Image by leokoivulehto via FlickrSomeone’s gone and sent Michael Arrington a mass email conversation between Xooglers and Google’s HR machine. It’s a study on why Google employees quit.
The email, no doubt, was leaked to him by a disgruntled Xoogler. I don’t imagine Arrington wrestled very long over whether to publish it or not but he does offer some analysis before the cut’n’paste.
I’m not an HR expert (as HR like to remind me!) but I see three common points made in the email.
- The employee thought Google would be heaven on earth. They were disappointed.
- The hiring process is a real pain.
- The employee thought they could make more money elsewhere.
It can take months to join Google. That’s well known. It annoys people. Is it a reason for leaving Google, though? I think hiring process simply becomes a supporting factor for the first gripe – the longer the process takes to join Google then the bigger the initial investment of hope is.
Google probably is a great place to work but I doubt this is soley because of all the extra perks that the company offers. The Xooglers dismiss these and say they count for very little.
Here at bigmouthmedia we’ve won more than a few ‘best place to work’ awards and I know they’re not just based on what the company says they do for their employees and a lot of attention is paid to surveying the employees and asking their opinion. In order for Google to have won these awards then the overwhelming majority of employees must be very happy there.
However, no matter how good it is to work at Google – it is not as good as you hoped it would be.
Xooglers with jobs may prefer their current roles for the little reasons – a smaller team, less expectation or simply relief that they found employment after Google.
Let’s look at that third point – the Xooglers thought they could make more money elsewhere.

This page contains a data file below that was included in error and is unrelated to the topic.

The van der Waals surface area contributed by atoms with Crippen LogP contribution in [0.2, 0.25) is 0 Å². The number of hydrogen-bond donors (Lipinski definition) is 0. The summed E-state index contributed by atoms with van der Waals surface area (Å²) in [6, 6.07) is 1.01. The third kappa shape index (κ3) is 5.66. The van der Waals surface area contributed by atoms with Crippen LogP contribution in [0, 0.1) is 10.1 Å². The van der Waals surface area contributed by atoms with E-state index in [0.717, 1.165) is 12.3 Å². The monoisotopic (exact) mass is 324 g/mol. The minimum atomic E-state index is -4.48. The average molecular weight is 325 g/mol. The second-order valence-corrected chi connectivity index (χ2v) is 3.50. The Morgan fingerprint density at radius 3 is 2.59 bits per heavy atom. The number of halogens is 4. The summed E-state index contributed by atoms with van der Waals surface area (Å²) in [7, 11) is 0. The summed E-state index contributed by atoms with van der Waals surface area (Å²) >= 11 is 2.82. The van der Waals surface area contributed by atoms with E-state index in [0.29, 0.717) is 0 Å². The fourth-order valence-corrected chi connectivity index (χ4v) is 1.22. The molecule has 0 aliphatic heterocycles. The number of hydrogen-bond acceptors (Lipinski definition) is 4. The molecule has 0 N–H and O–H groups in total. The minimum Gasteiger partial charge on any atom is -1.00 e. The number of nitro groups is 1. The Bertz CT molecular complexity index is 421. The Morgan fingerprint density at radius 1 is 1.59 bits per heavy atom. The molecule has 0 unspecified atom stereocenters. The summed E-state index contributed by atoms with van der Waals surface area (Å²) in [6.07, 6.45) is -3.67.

I bet these are the young Xooglers. These former Google employees are likely to be the college grads who’ve never had a job elsewhere. These people don’t know what it is like in traditional companies where the career ladder is a prehistoric beast that crawls along a glacier speed.
If digital is your first job then you can be forgiven for getting caught up in the speed of the sector. Most other industries aren't as fast.
Those employees who count Google as their first job may also be too inexperienced to appreciate just the extent at which headhunters and recruitment agency can lie. If you poke your head above the parapets and express interest in a role outside the company then lots of people will reassure you that you’ll earn a lot more.
Once those lies – or shall we say optimistic evaluations – reach your ears then a wrestle with temptation and frustration begins. If you can’t dismiss the claims then you’re going to wonder if they’re true.
I bet many of the people who left Google to go on for more pay elsewhere are now very insecure in their jobs. The company who hired them may well have extremely high expectations which will be hard to meet. Even if they are being met the Xoogler is an expense hire and it is now an awful time in the economy.
The challenge Google faces is that a very large percentage of their workforce are inexperienced in the job market. These are the employees who’ll wonder whether the grass is greener elsewhere. These are not the employees who’ve been around long enough to recognise a good thing when they see it.
Me? I wouldn‘t like to work for Google. I greatly prefer working with Google.